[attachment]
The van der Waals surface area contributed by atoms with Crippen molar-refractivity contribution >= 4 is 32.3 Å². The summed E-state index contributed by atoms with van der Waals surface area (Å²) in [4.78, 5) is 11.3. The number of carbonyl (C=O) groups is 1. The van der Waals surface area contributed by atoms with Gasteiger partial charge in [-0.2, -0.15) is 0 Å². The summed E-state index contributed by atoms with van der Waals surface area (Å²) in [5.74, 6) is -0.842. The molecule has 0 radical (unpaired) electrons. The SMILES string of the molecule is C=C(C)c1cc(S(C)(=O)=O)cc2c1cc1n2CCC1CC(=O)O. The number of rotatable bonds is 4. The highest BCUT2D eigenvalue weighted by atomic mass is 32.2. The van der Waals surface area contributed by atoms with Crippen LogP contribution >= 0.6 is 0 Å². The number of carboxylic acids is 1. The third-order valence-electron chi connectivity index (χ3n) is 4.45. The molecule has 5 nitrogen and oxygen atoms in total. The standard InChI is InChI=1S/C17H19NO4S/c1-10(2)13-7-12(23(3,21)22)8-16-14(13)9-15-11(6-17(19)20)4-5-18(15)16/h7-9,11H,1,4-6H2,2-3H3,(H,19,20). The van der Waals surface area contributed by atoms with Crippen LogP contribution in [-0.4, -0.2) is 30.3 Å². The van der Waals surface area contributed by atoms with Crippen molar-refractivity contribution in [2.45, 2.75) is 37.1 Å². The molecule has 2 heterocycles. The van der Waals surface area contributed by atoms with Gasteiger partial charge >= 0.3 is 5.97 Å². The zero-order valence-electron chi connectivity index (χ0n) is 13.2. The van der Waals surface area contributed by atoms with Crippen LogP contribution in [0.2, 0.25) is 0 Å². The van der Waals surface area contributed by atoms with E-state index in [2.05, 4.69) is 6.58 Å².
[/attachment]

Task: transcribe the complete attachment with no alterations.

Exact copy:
The van der Waals surface area contributed by atoms with Crippen molar-refractivity contribution >= 4 is 32.3 Å². The summed E-state index contributed by atoms with van der Waals surface area (Å²) in [4.78, 5) is 11.3. The number of carbonyl (C=O) groups is 1. The van der Waals surface area contributed by atoms with Gasteiger partial charge in [-0.2, -0.15) is 0 Å². The summed E-state index contributed by atoms with van der Waals surface area (Å²) in [5.74, 6) is -0.842. The molecule has 0 radical (unpaired) electrons. The SMILES string of the molecule is C=C(C)c1cc(S(C)(=O)=O)cc2c1cc1n2CCC1CC(=O)O. The number of rotatable bonds is 4. The highest BCUT2D eigenvalue weighted by atomic mass is 32.2. The van der Waals surface area contributed by atoms with Crippen LogP contribution >= 0.6 is 0 Å². The number of carboxylic acids is 1. The third-order valence-electron chi connectivity index (χ3n) is 4.45. The molecule has 5 nitrogen and oxygen atoms in total. The standard InChI is InChI=1S/C17H19NO4S/c1-10(2)13-7-12(23(3,21)22)8-16-14(13)9-15-11(6-17(19)20)4-5-18(15)16/h7-9,11H,1,4-6H2,2-3H3,(H,19,20). The van der Waals surface area contributed by atoms with Crippen LogP contribution in [-0.4, -0.2) is 30.3 Å². The van der Waals surface area contributed by atoms with Crippen molar-refractivity contribution in [2.45, 2.75) is 37.1 Å². The molecule has 2 heterocycles. The van der Waals surface area contributed by atoms with Gasteiger partial charge >= 0.3 is 5.97 Å². The zero-order valence-electron chi connectivity index (χ0n) is 13.2. The van der Waals surface area contributed by atoms with Crippen LogP contribution in [0.2, 0.25) is 0 Å². The van der Waals surface area contributed by atoms with E-state index in [2.05, 4.69) is 6.58 Å².